I love Toronto because my drug of choice is legal here. I'm talking about that air-borne narcotic, nitrogen dioxide - or "smog" as we call it in the street. And there's a good steady supply of it. In fact, we're the number-four purveyor in the world. I've always taken it for granted, but this summer suddenly we're in a drought - only four days of smog alert so far. My need for a fix got so bad, I had to spend a day hovering over my home pollution-creation unit - my gas mower.
That was when I called Toronto public health. At first they were reassuring. No, they told me, nitrogen dioxide and ozone are not really decreasing. In fact, both have actually increased over the past 20 years. The problem is the weather, the winds and the cool temperatures. It's one thing for the coal-fired generating stations and cars to create the smog, but it's another for it to be delivered. All I had to do was be patient, wait for the air currents to change direction and I would be high as a kite again.
That was soothing, but then I heard about last month's smog summit. Surely, I thought to myself, with deepening dread, a cross-section of experts, officials and concerned groups from all levels of government would quickly come up with a plan that would cut the supply completely.
My greatest terror was the much-ballyhooed five-point plan showcased at the summit by the McGuinty government. They intended, it was said, to enact "tough new laws," including, worst of all, the shutting down of our local coal-fired generators by 2006.
I was in a panic until I read an assessment of the plan written by Keith Stewart of the Toronto Environmental Alliance. Relief came with the words "emissions trading," a plan the McGuinty government borrowed from the U.S. that essentially gives corporations polluting rights.
Eligible companies get a fouling quota, and when they don't use it all up they can trade or sell the remainder to another corporation. The best news of all for those with a smog habit is that this, as of now, includes those local coal-fired generators. So even if they do close them down, the resulting unfilled quota can then be sold to other more polluting corporations that will make up the difference. Total pollution reduction: zero.
Stewart says there's a special phrase for those areas that get the resulting bumped-up pollution counts: "sacrifice zones." They're easy to find in the U.S., he says - they mysteriously coincide with poor black communities. I relax even more when Stewart points out that all the proposed tough new rules would amount to very little if there's no staff to prosecute, and cutbacks in the Ministry of the Environment have seen to that.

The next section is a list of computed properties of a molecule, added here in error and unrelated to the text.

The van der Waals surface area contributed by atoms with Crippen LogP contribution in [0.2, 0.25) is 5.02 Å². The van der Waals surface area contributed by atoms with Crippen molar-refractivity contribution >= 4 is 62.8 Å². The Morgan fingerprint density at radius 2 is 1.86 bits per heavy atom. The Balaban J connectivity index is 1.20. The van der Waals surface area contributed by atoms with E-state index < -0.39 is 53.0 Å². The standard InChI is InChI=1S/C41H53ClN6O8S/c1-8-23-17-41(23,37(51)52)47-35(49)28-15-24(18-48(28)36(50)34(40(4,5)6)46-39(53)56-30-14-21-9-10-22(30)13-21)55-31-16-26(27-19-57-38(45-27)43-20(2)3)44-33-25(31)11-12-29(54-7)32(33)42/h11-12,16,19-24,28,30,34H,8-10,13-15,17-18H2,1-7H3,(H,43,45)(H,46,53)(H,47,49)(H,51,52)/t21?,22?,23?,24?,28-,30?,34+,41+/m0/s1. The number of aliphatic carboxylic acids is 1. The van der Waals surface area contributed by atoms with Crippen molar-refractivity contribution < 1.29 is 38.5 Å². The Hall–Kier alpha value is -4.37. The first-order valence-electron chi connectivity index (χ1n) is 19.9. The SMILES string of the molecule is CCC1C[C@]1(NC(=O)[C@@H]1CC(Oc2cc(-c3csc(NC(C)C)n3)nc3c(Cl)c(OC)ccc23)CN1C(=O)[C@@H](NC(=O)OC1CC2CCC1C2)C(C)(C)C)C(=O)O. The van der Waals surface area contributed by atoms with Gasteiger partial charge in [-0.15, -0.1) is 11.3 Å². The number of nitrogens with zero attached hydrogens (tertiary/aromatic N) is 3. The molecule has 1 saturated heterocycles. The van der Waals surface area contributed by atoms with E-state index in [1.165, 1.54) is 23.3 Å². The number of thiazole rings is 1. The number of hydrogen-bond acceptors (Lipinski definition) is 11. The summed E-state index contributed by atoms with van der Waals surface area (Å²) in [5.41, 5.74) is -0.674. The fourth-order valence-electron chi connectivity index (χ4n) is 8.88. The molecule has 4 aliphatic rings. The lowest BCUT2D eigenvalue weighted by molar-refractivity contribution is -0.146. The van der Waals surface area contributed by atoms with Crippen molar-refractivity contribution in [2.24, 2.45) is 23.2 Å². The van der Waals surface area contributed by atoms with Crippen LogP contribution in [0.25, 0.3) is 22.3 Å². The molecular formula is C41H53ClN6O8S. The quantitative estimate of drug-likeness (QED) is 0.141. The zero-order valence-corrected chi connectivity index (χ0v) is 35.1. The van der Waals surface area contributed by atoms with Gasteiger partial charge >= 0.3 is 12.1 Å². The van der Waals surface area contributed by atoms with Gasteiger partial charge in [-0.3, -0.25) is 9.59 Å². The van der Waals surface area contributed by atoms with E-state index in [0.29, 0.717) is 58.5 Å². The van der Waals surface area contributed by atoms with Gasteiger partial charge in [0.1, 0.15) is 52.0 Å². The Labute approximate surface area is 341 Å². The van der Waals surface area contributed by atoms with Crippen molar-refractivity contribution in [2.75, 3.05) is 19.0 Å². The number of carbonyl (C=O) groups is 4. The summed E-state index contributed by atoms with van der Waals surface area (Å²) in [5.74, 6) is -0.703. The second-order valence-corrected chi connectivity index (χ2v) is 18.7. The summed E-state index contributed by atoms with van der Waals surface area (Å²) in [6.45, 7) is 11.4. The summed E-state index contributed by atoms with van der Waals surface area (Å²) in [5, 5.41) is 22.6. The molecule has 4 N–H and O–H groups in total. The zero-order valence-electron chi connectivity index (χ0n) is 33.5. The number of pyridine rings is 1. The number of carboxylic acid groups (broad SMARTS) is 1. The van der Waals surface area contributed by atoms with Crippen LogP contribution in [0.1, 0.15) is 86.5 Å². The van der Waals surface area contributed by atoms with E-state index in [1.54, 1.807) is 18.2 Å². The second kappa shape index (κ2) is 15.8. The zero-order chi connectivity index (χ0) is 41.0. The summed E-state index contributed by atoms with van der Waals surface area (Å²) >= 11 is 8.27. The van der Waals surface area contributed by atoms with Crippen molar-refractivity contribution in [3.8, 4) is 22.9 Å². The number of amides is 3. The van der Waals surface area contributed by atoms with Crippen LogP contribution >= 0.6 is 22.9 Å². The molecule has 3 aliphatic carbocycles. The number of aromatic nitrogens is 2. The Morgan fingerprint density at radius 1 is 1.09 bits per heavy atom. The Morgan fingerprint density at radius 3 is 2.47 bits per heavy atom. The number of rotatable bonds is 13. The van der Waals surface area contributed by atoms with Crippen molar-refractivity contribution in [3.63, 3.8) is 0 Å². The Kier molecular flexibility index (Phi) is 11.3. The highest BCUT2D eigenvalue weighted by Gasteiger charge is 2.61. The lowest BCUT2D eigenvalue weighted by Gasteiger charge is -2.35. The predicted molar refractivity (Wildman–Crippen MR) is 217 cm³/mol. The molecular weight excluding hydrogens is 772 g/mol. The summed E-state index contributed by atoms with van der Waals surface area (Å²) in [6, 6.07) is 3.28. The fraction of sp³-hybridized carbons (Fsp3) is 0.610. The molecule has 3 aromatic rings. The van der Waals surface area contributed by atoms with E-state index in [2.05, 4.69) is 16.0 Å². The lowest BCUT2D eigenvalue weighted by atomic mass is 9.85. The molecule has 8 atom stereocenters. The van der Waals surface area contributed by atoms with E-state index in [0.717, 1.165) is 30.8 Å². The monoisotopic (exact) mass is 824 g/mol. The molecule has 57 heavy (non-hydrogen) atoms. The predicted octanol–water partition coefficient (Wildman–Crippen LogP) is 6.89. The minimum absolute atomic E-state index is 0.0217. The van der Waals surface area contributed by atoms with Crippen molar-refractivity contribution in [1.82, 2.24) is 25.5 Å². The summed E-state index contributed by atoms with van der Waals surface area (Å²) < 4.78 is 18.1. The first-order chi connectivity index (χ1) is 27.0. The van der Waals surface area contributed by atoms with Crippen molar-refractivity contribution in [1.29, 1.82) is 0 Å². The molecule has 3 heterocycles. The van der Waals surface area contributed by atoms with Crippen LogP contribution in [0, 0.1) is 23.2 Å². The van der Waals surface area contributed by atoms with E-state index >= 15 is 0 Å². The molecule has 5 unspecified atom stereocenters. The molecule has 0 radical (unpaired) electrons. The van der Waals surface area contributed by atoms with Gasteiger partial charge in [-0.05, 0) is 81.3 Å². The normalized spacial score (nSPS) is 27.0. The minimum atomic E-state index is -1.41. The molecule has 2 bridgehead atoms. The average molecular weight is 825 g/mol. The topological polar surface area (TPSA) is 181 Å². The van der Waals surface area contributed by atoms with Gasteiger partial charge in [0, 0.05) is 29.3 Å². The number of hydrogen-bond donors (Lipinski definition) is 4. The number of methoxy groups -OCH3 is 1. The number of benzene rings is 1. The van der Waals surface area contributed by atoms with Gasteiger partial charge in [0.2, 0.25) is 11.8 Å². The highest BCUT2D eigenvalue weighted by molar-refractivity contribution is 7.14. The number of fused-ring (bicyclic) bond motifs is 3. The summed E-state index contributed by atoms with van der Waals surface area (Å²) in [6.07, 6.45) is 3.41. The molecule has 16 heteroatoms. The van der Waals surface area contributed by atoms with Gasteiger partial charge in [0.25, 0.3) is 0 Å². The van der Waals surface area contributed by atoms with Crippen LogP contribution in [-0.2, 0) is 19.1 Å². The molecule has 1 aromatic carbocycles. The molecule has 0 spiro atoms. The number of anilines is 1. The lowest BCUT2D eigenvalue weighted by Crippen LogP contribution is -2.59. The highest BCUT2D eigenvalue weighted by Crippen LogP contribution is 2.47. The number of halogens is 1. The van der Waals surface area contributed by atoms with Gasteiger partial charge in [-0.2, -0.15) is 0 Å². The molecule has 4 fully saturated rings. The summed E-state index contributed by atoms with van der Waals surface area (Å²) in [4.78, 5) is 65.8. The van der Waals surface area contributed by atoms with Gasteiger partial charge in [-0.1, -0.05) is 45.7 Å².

But the smog addict's life can be up and down. My next high-anxiety flare-up came with last week's public health report, Air Pollution Burden Of Illness In Toronto. It cited a horrifying statistic that, if it reached the wider public, would likely, I thought cause a massive revolt. This year, the report states, 6,000 people will be hospitalized and 1,700 will die of premature deaths directly related to smog.
I pictured a massive uprising: cars abandoned, smokestacks stormed like Bastilles, corporate emissions traders dragged out and put on trial like Saddam for wilfully, knowingly gassing their own people. Where would I get my smog fix then? New York? Los Angeles? What kind of life is that - living in a dangerous gun culture, without health care?
I could have saved my shivers. As we saw, there was no uprising, just business as usual, the retrofitting of a few public buildings, talk of anti-idling campaigns, etc. Pretty small stuff really. Stop being such a Paranoia Jones, I told myself.
It was Olivia Chow who finally said the most to ease my distress. She explained that the only way to really curtail smog in Toronto is to control urban sprawl. The more the city stretches out, the more cars must be driven, the more there will be smog. And the only thing to stop urban sprawl is a very rare commodity known as "political will."
Phew! I was really starting to calm down now. Who's afraid of political will? We're talking about the country where the most volatile election in recent history had the smallest turnout in 20 years. Hooray. My smog supply, was not only safe for the foreseeable future, but virtually guaranteed. Forward ho! Put the hammer to the floor and spread the wealth.
I took a deep breath of relief and let it out with a sigh containing half a million shining cadmium particles.